(Photo Credits: Public domain, via Wikimedia Commons)

Great news, guys! For the first time in Bolivia’s history, their civil registry has authorized same-sex civil union. The decision—which came down this last Friday following a couple’s two-year old legal battle—is being lauded as a “‘great step for equality’ in the country,” New York Daily News reports. 

The couple, a 48-year-old businessman named David Aruquipa and a 45-year-old lawyer named Guido Montaño, tried to register their union in October 2018 under the Bolivian Code of Families. According to Human Rights Watch (HRW), “the Bolivian Constitution states that free unions between a man and a woman have the same effects as a civil marriage, including with respect to the couple’s property and children.”

The couple’s application to the registry office however, had been denied; the reason cited being that their country’s laws do not recognize same-sex marriages. 

Aruquipa and Montaño, who have been together for over 11 years already, challenged the decision in the court. They argued that the ruling “violated international human rights standards and constituted discrimination under Bolivian law.”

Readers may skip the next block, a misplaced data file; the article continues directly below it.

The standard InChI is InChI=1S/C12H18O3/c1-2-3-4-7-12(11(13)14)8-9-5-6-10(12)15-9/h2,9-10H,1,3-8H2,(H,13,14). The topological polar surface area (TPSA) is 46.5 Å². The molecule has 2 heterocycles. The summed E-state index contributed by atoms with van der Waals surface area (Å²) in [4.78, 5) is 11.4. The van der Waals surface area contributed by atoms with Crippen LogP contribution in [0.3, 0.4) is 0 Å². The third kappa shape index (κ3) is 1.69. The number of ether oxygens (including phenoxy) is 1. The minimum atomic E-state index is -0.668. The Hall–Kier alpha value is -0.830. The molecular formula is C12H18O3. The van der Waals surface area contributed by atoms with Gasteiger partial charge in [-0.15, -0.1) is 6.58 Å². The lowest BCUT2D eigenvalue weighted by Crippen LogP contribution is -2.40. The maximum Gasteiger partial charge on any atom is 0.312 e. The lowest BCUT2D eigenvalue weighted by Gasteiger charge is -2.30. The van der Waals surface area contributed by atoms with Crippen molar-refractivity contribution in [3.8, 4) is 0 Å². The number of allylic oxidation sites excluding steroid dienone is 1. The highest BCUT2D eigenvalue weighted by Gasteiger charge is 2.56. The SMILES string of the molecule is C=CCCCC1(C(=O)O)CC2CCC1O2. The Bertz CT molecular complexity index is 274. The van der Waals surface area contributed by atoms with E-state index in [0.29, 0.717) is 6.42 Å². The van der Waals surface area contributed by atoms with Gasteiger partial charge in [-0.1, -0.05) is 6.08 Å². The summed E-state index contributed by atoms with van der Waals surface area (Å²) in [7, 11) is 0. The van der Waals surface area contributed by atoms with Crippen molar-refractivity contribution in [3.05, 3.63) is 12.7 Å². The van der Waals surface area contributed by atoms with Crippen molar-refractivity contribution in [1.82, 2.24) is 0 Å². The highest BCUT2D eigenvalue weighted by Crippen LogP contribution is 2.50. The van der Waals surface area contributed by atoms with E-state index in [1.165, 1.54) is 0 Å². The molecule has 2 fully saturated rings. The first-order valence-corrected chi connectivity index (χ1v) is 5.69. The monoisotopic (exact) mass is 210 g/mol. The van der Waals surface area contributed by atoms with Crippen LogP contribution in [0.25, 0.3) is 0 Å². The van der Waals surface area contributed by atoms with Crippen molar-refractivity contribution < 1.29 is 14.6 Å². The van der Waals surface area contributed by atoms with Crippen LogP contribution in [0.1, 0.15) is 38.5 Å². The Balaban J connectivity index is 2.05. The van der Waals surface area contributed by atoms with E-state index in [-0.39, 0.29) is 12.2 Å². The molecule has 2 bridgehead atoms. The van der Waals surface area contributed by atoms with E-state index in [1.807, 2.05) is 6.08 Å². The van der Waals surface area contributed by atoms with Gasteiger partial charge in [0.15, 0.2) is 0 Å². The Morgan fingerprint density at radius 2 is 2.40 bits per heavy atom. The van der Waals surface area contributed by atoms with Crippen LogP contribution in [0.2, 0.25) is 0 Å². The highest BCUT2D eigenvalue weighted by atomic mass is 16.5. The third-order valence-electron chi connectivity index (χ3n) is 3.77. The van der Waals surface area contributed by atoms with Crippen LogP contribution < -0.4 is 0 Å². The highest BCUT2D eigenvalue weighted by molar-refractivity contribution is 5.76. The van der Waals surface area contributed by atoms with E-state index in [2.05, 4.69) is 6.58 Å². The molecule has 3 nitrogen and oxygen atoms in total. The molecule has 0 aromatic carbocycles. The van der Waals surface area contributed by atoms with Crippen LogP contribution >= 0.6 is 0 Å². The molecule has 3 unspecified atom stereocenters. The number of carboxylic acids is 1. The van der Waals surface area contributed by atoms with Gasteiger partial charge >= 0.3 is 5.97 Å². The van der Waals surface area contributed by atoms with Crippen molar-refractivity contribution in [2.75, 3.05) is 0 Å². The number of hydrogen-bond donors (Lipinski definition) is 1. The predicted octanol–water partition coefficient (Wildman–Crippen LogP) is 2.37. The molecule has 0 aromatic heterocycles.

The couple was referring to the ruling of the Inter-American Court of Human Rights (IACHR) on January 9, 2018 that required countries signatory to the American Convention on Human Rights to allow same-sex couples to marry. The ruling states that:

<blockquote>The State must recognize and guarantee all rights derived from a family bond between persons of the same sex in accordance with the provisions of Articles 11.2 and 17.1 of the American Convention. (…) in accordance with articles 1.1, 2, 11.2, 17 and 24 of the American Convention, it is necessary to guarantee access to all the existing figures in domestic legal systems, including the right to marry. (..) To ensure the protection of all the rights of families formed by same-sex couples, without discrimination with respect to those that are constituted by heterosexual couples. </blockquote>

As a result, several countries in Latin America such as in Argentina, Ecuador, Brazil, Colombia, Costa Rica, Uruguay, and parts of Mexico have now accepted same-sex marriage.

Following their victory, the couple released a statement through Aruquipa who, according to Reuters, is a “well-known local activist for LGBT causes.” Aruquipa said, “It is an initial step, but what inspires us is (the goal) of transforming the law.” Read the story in full here.

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